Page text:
The citizen. (Honesdale, Pa.) 1908-1914, September 13, 1912, Page PAGE FOUR, Image 4

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Scml-Wcekly Founded 1008; Weekly Founded 18-14.
Published Wednesdays and Fridays by the Citizen Publishing Company.
Entored as second-class matter, at tho postofftco, Honcsdalo, Pa.
11. DonruNnnn,
m. n. ALLEN.
ii. wilson,
Our friends who favor us with contributions, and desire to hate tlie same re
urrted, should in ever) case enclose stamps for that purpose.
Remit by Express Money Order, Draft. Postofflco Order or Registered
letter. Address all communications to Tho Citizen, No. 803 Main street,
Honcsdalc, Pa.
All notices of shows, or other entertainments held for tho purpose of
making money or any items that contain advertising matter, will only bo
admitted to this paper on payment of regular advertising rates. Notices
of entertainments for tho benefit of churches or for charitable purposes
where a fee is charged, will bo published at half rates. Cards of thanks,
50 cents, memorial poetry and resolutions of respect will bo charged for
at the rato of a cent a word. Advertising rates on application.
(Special to Tho Citizen.)
Hawlcy, Sept. 12.
Mrs. Allco Palmer and daughter
Helen, of Brooklyn, have been spend
ing the paBt month at Park View ho
tel. A fine souvenir booklet has lust
been Issued which tells of Hawley
as one of the places with a promi
nent future a future that means
prosperity and happiness for many
thousands of peoplo who will in the
years to come be attracted hero by
tho Important things now develop
ing. The booklet speaks of Hawley
as 125 miles from New York city by
tho Erie railroad, at tho Junction of
tho Lackawaxcn and Paupack rivers,
in a land of enchantment thnt Is Ail
ed with tho things that make for
life's delights. Tho nearness of tho
town to tho great park or tno uioom-
(.special to The Citizen.)
Whites Valley, Sept. ll.
Mr. nnd Mrs. Wm. Gardnor, of
lllnghamton, N. Y aro bolng enter
tained by relatives and frlonds.
Misses Maud and Olivo Allen havo
returned homo after spending a week
with their aunt, Mrs. E. M. Horton,
nt Prompton.
Mrs. Alllo Mills and Mrs. Deers, of
Honcsdalc, were guests of Mrs. O. C.
Miller last week.
Mark and Clara Fisher returned
homo nccompanlcd by their uncle,
Wm. Fisher, who brought them in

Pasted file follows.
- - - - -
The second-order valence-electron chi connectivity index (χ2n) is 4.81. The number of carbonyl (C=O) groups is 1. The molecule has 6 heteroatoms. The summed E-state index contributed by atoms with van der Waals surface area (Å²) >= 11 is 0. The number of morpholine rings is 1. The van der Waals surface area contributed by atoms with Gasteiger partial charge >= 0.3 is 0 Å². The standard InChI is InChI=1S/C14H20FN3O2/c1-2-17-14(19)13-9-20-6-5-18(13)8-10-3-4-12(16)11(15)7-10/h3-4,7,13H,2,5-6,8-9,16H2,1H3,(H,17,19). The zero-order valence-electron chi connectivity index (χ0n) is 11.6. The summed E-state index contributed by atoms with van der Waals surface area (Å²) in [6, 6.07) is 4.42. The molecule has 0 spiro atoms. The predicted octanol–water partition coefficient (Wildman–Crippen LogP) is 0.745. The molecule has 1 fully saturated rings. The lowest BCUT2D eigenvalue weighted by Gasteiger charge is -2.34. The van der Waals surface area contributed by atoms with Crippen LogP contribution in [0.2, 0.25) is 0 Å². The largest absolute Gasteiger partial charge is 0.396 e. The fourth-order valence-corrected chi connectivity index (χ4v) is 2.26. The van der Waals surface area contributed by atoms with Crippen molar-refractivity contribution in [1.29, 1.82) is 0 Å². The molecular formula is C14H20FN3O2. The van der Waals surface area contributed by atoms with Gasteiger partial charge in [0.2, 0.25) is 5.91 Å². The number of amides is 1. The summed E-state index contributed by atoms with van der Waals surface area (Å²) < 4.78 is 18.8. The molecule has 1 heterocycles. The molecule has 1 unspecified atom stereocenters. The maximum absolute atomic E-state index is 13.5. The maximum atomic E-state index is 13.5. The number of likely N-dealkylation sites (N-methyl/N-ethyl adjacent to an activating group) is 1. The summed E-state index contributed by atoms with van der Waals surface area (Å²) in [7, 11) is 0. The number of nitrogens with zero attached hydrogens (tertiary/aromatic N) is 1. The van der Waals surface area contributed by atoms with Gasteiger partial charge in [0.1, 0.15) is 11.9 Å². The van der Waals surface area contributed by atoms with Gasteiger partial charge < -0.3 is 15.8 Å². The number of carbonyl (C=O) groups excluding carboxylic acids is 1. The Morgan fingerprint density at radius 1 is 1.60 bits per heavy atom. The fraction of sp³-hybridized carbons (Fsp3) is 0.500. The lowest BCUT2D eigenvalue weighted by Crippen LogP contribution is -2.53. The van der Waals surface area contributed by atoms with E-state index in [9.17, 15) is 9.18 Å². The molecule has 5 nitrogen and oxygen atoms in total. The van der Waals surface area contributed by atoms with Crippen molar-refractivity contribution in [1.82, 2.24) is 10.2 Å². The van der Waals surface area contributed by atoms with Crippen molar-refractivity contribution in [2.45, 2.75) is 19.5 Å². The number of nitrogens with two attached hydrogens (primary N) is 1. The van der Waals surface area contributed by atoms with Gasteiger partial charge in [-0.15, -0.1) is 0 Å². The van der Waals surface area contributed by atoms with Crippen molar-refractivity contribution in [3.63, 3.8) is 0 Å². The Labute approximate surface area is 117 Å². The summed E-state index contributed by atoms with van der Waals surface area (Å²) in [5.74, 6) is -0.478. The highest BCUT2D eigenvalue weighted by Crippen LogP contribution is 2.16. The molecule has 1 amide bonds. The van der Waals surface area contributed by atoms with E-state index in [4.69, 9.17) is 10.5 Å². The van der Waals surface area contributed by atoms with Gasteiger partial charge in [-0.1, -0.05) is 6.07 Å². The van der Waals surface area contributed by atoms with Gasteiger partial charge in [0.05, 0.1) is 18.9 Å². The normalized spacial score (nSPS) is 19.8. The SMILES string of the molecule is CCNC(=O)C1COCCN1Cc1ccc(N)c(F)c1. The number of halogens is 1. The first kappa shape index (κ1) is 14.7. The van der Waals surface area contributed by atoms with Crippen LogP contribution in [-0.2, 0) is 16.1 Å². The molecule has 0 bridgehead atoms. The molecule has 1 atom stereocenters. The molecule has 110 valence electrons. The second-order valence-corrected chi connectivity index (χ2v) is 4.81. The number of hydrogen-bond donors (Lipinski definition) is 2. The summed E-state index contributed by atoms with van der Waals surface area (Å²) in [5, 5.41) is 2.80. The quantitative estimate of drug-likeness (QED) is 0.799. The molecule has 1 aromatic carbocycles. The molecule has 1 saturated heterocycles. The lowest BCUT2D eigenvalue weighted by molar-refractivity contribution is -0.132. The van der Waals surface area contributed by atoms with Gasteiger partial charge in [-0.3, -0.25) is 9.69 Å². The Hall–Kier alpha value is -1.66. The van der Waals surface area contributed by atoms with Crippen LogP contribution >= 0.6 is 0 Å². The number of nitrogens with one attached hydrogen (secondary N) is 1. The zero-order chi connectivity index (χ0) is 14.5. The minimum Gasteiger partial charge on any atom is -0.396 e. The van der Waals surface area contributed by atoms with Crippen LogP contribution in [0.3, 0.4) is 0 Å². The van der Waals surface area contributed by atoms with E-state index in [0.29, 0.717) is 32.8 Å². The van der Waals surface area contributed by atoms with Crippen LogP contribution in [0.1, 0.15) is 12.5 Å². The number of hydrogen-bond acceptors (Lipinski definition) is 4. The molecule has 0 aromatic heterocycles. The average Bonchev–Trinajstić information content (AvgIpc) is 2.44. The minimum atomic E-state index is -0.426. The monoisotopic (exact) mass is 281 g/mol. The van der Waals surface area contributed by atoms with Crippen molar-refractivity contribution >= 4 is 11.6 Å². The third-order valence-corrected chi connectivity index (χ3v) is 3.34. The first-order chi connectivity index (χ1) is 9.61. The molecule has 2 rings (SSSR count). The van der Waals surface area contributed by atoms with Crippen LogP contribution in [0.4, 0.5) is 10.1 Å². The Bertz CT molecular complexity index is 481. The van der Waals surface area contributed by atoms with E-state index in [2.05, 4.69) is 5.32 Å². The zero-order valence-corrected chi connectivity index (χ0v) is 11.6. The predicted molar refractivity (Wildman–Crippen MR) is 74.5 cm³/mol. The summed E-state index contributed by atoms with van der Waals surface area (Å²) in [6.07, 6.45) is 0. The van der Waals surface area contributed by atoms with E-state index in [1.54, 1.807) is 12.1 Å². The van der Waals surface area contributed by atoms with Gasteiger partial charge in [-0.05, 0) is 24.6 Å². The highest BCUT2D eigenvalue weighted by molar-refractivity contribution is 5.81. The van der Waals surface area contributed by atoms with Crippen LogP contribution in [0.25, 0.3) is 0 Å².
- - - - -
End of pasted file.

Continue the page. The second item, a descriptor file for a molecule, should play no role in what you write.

his touring car from Maryland. Mr.
Fisher returned to Emmettsbug, Md.,
Monday, via Easton.
Clarenco Ilryant has purchased of
Drake ft Ilonham, Carbondalo, a flvc
passenger Ford car, 1912 model.
Mrs. D. E. Hacker was called to
Zemo For Your Skin
Eczema, Pimples, JUmh nnd All Skin
Afflictions Quickly Healed.
No matter what tho trouble, ecze
ma, chafing, pimples, salt rhoum,
Zemo Instantly stops Irritation. Tho
euro comes quick. Sinks right In,
leaving no traco. Zemo Is a van'sh
lng llau Id. Your skin fairly revels
with delight tho moment Zemo is ap-
For President,
State Treasurer,
Auditor General,
District Congressman,
September seems to me to be the
fairy among the months of the year.
She is so crowded with gold, so full
of play and magic spells, she has no
work to do, and It Is she who trans
forms the green woods and gray
marshes to wonderlands of fairy fire,
and brings the great pale moon back
round and full night after night into
the skies. Yes, September has a
magic ! Illldegardo Hawthorne.
Laboring under the disadvantage
Imposed by hostile control of the
House of Representatives and a hope
lessly split majority In the Senate of
the Sixty-second Congress, President
Taft has had an unusually difficult
course to steer. The majority In the
House, ably captained, with a deplor
able but thoroughly human Instinct
has Insisted on "playing politics."
The Insurgent Senators have bent
their energies to play the devil. In
the Congress the Republican party
has been in a hopeless minority.
Under these circumstances the pos
ition of the Executive has been vex
atious, trying and exposed to unusual
dangers. It is to Mr. Taffs credit
that he has sustained it without more
concessions to tho expediencies of the